I can only think only think of a handful of reasons anyone reading this blog hasn’t seen Mad Monster Party already. Maybe you didn’t know it existed. That’s fine. Or possibly you didn’t know it was available on DVD. That’s okay, too. Or perhaps as part of your spiritual walk, you’ve given up all forms of secular entertainment, even those geared towards children. That’s perfectly acceptable. But without one of those excuses or something equally valid, if you haven’t watched this Halloween treat yet, I may just have to declare you anathema.
Oh sure, it’s hardly the best of the Rankin and Bass productions, but come on, Mad Monster Party has all of the classic Universal Monsters (not to mention Phyllis Diller and a zombiefied Peter Lorre), features a freaky jazz soundtrack by Maury Laws, and stars Boris Karloff, who even sings! It’s just too much fun for any self respecting monster kid to pass up. Here’s the title track.
Okay, so maybe it’s a weird song for the Rudolph The Red Nose Reindeer crowd, but I guess the little tykes have to learn about selling their souls to the devil some time, right?
Okay, maybe not.
But the song does make you think, however. With who knows how many stories having been told over the centuries of people who bartered their souls to Satan, have you ever wondered if that’s something you could actually do? You know, agree to some contract (written in blood or not) and hand over your soul to the devil? Well, the Catechism tells us that “the human person, created in the image of God, is a being at once corporeal and spiritual… The unity of soul and body is so profound that one has to consider the soul to be the "form" of the body: i.e., it is because of its spiritual soul that the body made of matter becomes a living, human body; spirit and matter, in man, are not two natures united, but rather their union forms a single nature.” So, as Catholic Answers apologist Michelle Arnold explains, “While it is a mortal sin to attempt to sell your soul to the devil, it is impossible to do so. The soul, as the substantial form of the body, is an inalienable possession of the individual. It cannot be sold, stolen, folded, spindled, or mutilated. All one would have to do to return to a state of grace after attempting to sell one’s soul would be to go to confession.” Which is nice to know.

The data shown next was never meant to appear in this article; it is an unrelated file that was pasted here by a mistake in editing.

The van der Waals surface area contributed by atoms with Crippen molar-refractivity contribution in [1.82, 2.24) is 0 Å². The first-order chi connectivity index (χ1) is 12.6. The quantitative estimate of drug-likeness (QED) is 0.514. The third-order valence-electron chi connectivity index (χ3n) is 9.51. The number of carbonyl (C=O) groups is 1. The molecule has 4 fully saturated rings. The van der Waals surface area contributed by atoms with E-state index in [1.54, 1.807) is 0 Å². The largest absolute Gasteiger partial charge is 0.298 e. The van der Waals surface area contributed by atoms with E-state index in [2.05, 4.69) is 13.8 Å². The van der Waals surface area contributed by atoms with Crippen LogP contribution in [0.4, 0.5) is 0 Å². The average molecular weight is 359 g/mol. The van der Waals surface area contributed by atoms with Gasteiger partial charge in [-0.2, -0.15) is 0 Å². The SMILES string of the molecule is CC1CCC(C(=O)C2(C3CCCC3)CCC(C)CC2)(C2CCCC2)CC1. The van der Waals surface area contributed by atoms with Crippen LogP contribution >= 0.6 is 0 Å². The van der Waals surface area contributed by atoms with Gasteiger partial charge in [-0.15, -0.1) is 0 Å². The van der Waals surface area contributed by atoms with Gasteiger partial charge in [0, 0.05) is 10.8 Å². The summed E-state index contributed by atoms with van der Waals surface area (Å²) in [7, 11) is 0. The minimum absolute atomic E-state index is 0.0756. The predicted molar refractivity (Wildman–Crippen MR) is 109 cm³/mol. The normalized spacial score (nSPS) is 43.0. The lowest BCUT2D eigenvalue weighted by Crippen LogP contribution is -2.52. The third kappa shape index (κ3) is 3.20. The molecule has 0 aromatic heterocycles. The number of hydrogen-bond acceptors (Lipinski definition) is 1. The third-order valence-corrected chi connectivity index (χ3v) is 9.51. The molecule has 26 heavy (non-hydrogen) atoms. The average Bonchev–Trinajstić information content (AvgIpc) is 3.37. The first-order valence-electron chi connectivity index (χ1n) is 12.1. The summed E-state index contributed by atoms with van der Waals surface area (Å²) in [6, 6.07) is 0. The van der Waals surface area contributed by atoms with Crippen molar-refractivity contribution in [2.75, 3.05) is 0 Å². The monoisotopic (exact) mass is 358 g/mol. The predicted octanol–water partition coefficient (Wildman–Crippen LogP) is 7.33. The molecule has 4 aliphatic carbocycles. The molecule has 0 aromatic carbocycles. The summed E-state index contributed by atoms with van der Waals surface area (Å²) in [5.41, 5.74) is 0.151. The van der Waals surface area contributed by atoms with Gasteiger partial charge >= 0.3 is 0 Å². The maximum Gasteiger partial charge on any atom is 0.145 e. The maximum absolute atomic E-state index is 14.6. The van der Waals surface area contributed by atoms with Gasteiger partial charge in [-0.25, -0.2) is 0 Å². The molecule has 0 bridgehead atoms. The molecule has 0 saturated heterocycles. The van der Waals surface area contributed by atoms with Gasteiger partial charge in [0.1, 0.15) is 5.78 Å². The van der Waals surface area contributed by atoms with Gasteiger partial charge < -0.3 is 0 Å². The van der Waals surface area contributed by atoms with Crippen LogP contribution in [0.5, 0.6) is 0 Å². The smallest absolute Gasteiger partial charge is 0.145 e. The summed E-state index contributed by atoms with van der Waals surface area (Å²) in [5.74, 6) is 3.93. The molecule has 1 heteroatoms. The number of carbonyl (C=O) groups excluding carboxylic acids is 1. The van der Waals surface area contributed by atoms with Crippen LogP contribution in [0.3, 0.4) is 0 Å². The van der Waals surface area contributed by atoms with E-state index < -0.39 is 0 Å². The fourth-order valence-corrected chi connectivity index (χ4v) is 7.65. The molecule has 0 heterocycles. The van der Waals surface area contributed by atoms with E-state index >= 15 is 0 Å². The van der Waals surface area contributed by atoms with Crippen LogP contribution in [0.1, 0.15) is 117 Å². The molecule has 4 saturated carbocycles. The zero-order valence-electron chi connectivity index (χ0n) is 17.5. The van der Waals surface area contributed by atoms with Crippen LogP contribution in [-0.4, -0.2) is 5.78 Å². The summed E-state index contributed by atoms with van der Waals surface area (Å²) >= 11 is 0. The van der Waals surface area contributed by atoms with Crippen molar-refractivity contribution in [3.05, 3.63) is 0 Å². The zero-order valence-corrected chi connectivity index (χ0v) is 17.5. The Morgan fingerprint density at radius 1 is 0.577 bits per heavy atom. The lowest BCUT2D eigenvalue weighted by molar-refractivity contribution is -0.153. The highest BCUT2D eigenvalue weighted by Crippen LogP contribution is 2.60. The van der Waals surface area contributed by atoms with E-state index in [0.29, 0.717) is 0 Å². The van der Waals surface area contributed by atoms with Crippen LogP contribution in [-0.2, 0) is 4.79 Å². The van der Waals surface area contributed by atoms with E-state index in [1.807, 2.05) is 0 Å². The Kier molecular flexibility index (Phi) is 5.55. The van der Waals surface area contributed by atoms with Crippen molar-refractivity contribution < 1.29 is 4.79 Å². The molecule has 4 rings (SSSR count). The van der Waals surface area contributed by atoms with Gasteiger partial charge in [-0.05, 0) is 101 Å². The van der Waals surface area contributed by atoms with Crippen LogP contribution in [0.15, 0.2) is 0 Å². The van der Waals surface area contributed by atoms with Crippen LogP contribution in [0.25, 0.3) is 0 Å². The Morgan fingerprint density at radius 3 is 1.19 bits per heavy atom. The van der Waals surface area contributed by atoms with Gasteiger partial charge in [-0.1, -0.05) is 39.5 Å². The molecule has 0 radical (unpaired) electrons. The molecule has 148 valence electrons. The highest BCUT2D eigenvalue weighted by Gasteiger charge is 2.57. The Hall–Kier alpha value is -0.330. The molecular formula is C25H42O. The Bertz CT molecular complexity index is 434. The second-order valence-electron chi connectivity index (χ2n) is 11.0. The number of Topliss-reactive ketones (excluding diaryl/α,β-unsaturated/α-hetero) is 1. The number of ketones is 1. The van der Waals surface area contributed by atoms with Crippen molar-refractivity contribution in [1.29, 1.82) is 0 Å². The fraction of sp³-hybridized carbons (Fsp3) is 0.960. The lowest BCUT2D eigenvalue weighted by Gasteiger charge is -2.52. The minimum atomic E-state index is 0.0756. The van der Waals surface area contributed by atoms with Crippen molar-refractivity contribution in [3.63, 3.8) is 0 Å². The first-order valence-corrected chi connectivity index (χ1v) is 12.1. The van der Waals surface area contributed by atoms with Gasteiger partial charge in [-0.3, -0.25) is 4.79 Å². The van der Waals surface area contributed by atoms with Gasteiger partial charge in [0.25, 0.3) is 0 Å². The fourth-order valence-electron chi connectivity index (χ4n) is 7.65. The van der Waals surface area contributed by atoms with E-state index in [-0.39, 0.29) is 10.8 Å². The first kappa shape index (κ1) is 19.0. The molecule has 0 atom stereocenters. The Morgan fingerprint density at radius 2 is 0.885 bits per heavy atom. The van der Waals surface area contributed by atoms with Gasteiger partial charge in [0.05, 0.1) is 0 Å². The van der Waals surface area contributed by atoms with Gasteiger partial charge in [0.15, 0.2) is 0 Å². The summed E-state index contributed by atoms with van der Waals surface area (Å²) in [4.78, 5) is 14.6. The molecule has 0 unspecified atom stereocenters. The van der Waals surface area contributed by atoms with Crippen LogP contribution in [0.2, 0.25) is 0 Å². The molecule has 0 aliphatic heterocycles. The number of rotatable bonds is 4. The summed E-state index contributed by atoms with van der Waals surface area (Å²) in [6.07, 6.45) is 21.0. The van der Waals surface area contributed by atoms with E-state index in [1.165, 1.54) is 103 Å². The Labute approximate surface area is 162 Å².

Of course, just because we can’t physically sell our souls doesn’t mean we can’t do so metaphorically. As Prof. Peter Kreeft explains in his book, Catholic Christianity, “He who sins is a slave to sin (see Rom 6:16). Sin is using our freedom to sell ourselves into slavery and addiction to sin. We forge the chains of our bondage with the power of our freedom.” So if your little ones happen to watch Mad Monster Party and ask you what it means to sell your soul, just give’em Kreeft’s explanation and save the heavy philosophy for later. But if they also ask you to explain how you could sell your soul at that party last night… well, you’re on your own there. Good luck.